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About 3.9 million Australians, or about 18% of the population, had been vaccinated against the H1N1 virus by the end of February 2010, according to a survey undertaken by the Australian Institute of Health and Welfare (AIHW). The percentage of adults (18 years and over) vaccinated was 21%.
The report of the survey, 2010 Pandemic Vaccination Survey: summary results, provides estimates of the H1N1 09 (otherwise known as swine flu) vaccination uptake, along with the motivation for, and barriers to, vaccination.
Some of the reasons why people wanted to get vaccinated included the seriousness of swine flu (25%), doctor's advice (17%), employment-related reasons (14%) and being in an 'at risk' group (11%).
'Of those who had not been vaccinated, more than 1 in 4 adults intended to get vaccinated before this winter,' said AIHW Director, Dr Penny Allbon.
However, more than half of all adult Australians (56%) had not been vaccinated, and were not intending to get vaccinated against swine flu before the 2010 flu season.
The main reasons reported for not getting vaccinated included a perception that swine flu was not a serious risk to their own health (26.7%), the vaccine had problems (15.7%), vaccination was not a priority for them (10.9%) and the threat of swine flu had already passed (11.6%).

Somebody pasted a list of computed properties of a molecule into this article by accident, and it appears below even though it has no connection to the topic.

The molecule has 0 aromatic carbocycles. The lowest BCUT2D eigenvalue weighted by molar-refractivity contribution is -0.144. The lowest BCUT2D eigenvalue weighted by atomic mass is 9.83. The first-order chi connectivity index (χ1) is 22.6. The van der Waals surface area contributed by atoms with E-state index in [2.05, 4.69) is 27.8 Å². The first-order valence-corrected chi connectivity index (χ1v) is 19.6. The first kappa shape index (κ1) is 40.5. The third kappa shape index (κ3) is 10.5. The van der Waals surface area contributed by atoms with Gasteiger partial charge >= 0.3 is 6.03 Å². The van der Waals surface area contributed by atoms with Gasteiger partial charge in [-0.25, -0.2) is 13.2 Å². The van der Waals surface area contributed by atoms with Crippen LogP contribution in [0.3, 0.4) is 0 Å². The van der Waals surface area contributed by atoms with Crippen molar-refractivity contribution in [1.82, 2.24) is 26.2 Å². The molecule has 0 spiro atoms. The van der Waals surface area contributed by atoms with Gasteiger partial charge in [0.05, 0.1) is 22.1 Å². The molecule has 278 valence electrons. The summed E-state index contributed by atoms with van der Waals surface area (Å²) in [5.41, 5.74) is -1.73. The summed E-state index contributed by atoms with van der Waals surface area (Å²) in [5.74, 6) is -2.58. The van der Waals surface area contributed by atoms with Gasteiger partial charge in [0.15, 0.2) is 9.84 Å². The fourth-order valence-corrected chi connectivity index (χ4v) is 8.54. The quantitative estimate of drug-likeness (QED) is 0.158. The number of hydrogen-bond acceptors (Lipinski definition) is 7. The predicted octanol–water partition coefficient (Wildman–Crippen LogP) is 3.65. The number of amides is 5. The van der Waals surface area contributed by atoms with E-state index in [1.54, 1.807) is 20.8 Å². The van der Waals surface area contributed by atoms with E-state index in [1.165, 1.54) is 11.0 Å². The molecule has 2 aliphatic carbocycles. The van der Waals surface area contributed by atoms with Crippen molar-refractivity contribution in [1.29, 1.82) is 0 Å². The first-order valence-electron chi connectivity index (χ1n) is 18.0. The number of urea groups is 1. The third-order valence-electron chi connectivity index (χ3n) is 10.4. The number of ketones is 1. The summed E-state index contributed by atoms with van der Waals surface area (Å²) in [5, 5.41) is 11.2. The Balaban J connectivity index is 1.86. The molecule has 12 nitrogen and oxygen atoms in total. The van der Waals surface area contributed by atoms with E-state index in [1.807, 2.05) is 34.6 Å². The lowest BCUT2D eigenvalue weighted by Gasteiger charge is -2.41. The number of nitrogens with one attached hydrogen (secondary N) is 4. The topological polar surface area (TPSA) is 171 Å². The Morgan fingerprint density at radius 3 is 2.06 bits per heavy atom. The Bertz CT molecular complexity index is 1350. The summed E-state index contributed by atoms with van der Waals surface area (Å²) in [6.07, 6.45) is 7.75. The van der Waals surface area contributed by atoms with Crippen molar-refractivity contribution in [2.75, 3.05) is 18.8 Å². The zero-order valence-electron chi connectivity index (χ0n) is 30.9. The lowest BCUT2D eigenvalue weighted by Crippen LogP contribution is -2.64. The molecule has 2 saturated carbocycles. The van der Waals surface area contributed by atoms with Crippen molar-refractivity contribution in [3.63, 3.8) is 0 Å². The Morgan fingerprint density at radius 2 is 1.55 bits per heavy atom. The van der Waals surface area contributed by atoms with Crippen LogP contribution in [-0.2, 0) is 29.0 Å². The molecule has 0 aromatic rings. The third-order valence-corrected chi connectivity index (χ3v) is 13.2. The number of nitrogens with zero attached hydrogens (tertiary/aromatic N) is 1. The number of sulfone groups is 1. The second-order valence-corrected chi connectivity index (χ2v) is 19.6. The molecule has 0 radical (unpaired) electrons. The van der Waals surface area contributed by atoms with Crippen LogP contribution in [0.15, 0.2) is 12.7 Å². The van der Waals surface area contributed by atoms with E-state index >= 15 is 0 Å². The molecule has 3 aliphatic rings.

'From the survey results, there appears to be some state variation in vaccination uptake,' Dr Allbon said.
'Tasmania had the highest vaccination uptake at 23.5%, while Western Australia had the lowest, at 15.0%.'
The H1N1 09 influenza vaccine was available free of charge in Australia from the end of September 2009. At the time of release it was approved for people aged 10 years and older, and was approved for children aged 6 months to 9 years from December 2009.
All people were eligible for vaccination, and it was strongly recommended for pregnant women, parents and guardians of infants, people with underlying chronic conditions, people who were severely obese, Indigenous Australians, and health and community care workers.
'Of these "at risk" groups, significantly higher vaccination uptake than the general population was seen among people with underlying chronic conditions (34.7%) and health and community care workers (29.5%),' Dr Allbon said.
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